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  • Published: 9 January 2024
  • ISBN: 9780241524947
  • Imprint: Allen Lane
  • Format: Hardback
  • Pages: 400
  • RRP: $55.00


China's Underground Historians and Their Battle for the Future

An inspiring testament to China's dissident historians and activists, from the 1940s to the present

A documentary filmmaker who spent years uncovering a Mao-era death camp; an independent journalist who gave voice to the millions who suffered through Covid; a magazine publisher who dodges the secret police: these are some of the people who make up Sparks: China's Underground Historians and their Battle for the Future, a vital account of how some of China's most important writers, filmmakers, and artists have overcome crackdowns and censorship to challenge the Chinese Communist Party on its most sacred ground--its monopoly on history.

In traditional China, dynasties rewrote history to justify their rule by proving that their predecessors were unworthy of holding power. Marxism gave this a modern gloss, describing history as an unstoppable force heading toward Communism's triumph. The Chinese Communist Party builds on these ideas to whitewash its misdeeds and justify its rule.

But in recent years, critical thinkers from across the land have begun to challenge this state-led disremembering. Using digital technologies to bypass China's legendary surveillance state, their samizdat journals, guerilla media posts, and underground films document a pattern of disasters: from past famines and purges to the ethnic clashes and virus outbreaks of the present.

Based on years of research in Xi Jinping's China, Sparks challenges stereotypes of a China where the state has quashed all free thought, revealing instead a country engaged in one of humanity's great struggles of memory against forgetting--a battle that will shape the China that emerges in the mid-21st century.

  • Published: 9 January 2024
  • ISBN: 9780241524947
  • Imprint: Allen Lane
  • Format: Hardback
  • Pages: 400
  • RRP: $55.00

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Praise for Sparks

A revelation: this historian from overseas spent years penetrating the world of underground Chinese historians, becoming in his own right a recorder of pioneers such as Hu Jie, Ai Xiaoming, and Jiang Xue, who use text and video to record China's lost history.

Liao Yiwu, author of The Corpse Walker, God is Red and For a Song and a Hundred Songs

This compelling and highly enjoyable book will greatly enhance the general reader's understanding of the subtle counter-currents of resistance at work in Chinese society below the smooth surface of control and compliance.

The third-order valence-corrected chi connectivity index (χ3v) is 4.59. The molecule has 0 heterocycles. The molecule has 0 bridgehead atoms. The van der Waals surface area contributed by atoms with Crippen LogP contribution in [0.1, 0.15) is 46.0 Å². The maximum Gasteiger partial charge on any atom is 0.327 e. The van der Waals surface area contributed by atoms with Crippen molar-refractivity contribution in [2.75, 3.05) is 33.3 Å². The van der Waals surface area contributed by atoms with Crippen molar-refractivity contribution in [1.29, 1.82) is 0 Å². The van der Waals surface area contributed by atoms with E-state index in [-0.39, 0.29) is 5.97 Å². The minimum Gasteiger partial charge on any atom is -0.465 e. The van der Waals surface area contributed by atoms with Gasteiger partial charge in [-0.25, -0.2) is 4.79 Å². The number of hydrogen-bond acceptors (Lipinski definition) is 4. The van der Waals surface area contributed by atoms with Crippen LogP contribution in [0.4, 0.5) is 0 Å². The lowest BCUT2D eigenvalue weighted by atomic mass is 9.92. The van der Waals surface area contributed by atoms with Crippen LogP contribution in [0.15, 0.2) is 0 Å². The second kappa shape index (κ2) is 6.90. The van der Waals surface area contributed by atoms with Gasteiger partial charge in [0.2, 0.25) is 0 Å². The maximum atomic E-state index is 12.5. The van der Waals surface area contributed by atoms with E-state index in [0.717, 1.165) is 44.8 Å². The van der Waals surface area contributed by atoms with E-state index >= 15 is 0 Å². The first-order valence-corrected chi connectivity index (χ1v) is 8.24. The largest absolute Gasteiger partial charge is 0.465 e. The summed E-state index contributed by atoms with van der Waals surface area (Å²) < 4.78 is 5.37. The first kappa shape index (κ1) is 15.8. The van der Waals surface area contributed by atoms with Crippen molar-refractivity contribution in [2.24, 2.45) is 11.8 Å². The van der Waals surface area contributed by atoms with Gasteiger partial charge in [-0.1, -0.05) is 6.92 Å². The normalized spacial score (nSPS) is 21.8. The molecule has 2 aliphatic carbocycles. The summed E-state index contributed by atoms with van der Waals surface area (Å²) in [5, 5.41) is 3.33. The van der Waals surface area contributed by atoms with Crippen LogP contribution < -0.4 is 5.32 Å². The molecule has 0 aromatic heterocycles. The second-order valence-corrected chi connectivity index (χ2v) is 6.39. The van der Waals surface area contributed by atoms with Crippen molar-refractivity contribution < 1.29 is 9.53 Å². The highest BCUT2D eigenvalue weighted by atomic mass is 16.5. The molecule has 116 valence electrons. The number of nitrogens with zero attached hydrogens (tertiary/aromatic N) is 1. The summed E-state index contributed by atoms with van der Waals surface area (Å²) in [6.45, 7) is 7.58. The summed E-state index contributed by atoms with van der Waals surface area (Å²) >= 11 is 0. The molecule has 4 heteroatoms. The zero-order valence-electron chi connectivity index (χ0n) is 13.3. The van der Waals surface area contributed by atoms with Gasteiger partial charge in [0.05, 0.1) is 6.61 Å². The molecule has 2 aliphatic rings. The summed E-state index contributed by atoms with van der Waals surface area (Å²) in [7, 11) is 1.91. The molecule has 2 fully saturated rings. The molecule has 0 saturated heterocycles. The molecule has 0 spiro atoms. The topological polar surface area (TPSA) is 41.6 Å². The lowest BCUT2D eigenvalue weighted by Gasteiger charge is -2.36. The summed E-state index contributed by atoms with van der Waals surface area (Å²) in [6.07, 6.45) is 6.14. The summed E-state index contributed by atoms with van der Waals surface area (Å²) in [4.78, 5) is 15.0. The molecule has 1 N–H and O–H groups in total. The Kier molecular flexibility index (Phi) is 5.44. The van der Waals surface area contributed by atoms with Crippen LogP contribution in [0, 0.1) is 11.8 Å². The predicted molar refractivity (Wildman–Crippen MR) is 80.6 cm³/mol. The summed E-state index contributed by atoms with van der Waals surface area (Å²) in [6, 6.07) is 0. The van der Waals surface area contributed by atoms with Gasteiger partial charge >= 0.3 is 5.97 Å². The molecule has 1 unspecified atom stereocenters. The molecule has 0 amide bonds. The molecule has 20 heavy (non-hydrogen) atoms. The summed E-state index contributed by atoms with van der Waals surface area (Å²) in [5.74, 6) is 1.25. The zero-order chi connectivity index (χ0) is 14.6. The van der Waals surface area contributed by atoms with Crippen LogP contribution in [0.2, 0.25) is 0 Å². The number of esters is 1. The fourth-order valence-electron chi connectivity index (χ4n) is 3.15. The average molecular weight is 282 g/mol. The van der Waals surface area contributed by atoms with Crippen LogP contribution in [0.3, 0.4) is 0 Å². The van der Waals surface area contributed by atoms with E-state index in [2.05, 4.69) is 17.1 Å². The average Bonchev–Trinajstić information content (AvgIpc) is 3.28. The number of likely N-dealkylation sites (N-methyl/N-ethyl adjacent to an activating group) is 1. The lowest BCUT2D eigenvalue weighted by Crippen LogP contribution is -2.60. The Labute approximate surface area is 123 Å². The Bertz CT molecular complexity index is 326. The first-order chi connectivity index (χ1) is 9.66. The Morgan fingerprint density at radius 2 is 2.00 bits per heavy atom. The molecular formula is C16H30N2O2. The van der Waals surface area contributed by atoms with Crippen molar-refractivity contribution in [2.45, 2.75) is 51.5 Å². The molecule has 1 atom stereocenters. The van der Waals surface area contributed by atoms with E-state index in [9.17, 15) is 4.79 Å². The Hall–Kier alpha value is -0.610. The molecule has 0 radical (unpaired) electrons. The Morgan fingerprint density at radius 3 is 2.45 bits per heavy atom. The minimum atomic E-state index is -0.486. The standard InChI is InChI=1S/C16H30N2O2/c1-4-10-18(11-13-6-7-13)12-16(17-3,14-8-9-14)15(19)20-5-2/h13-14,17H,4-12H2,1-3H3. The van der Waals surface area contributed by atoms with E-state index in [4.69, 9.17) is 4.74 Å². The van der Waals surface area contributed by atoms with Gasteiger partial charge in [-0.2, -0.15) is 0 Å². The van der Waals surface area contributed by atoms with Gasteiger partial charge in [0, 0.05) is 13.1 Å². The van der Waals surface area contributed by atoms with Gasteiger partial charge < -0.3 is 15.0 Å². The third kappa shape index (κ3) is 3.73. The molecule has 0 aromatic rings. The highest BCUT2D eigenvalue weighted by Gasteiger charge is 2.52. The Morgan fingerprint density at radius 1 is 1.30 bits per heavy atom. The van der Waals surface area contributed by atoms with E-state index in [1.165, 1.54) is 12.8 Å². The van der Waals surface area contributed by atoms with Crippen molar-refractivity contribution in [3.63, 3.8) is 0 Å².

Sebastian Veg, author of Minjian: The Rise of China's Grassroots Intellectuals

An indelible feat of reporting and an urgent read, Sparks is alive with the voices of the countless Chinese who fiercely, improbably, refuse to let their histories be forgotten. It's a privilege to read books like these.

Te-Ping Chen, author of Land of Big Numbers

A powerful narrative of how the human spirit has survived the cruel repression of Maoist totalitarianism and is still doing the same against Xi Jinping's determined efforts to impose a new form of digital totalitarianism ... A must read for anyone interested in the Chinese and China.

Steve Tsang, director of the China Institute at the School of Oriental and African Studies

Ian Johnson has conducted some of the most important grassroots research of any foreign journalist in China. With Sparks, he turns his attention to history - not the sanctioned, censored, and selective history promoted by the Communist Party, but the independent histories that are being written and filmed by brave individuals across the country. This book is a powerful reminder of the ways in which China's future depends on who controls the past.

Peter Hessler

Ian Johnson is one of the most experienced and thoughtful Western journalists writing about China. Now he has turned his attention to one of the most important battles in contemporary China: the struggle to control history ... Moving and full of human character and detail. It's a compelling read, beautifully written, and the product of deep research carried out in China over many years ... an exemplary tribute.

Rana Mitter, Literary Review

A striking account ... This immersive survey combines interviews, firsthand reportage, and historical research to paint a moving group portrait of China’s political dissidents.

Publishers Weekly

Sparks is a work of scholarship, investigative journalism of a kind that rarely happens in the age of slashed budgets, with eyewitness accounts of brutality that will chill your blood ... Johnson’s stories bring these numbers, and this history, chillingly alive.

Christina Patterson, Sunday Times

Mr Johnson’s ability to evade controls and gain the trust of his subjects is evident in his compellingly written work. The result is a rare insight into the extraordinary risks that some Chinese take to illuminate the darkest corners of communism.

James Miles, The Economist

A skilful exploration… Johnson’s skill lies in demonstrating the philosophical links between China’s geography and its political and cultural landscape ... It is deeply satisfying to read a book about China that could only have been written after decades of serious engagement with the country.

Amy Hawkins, The Guardian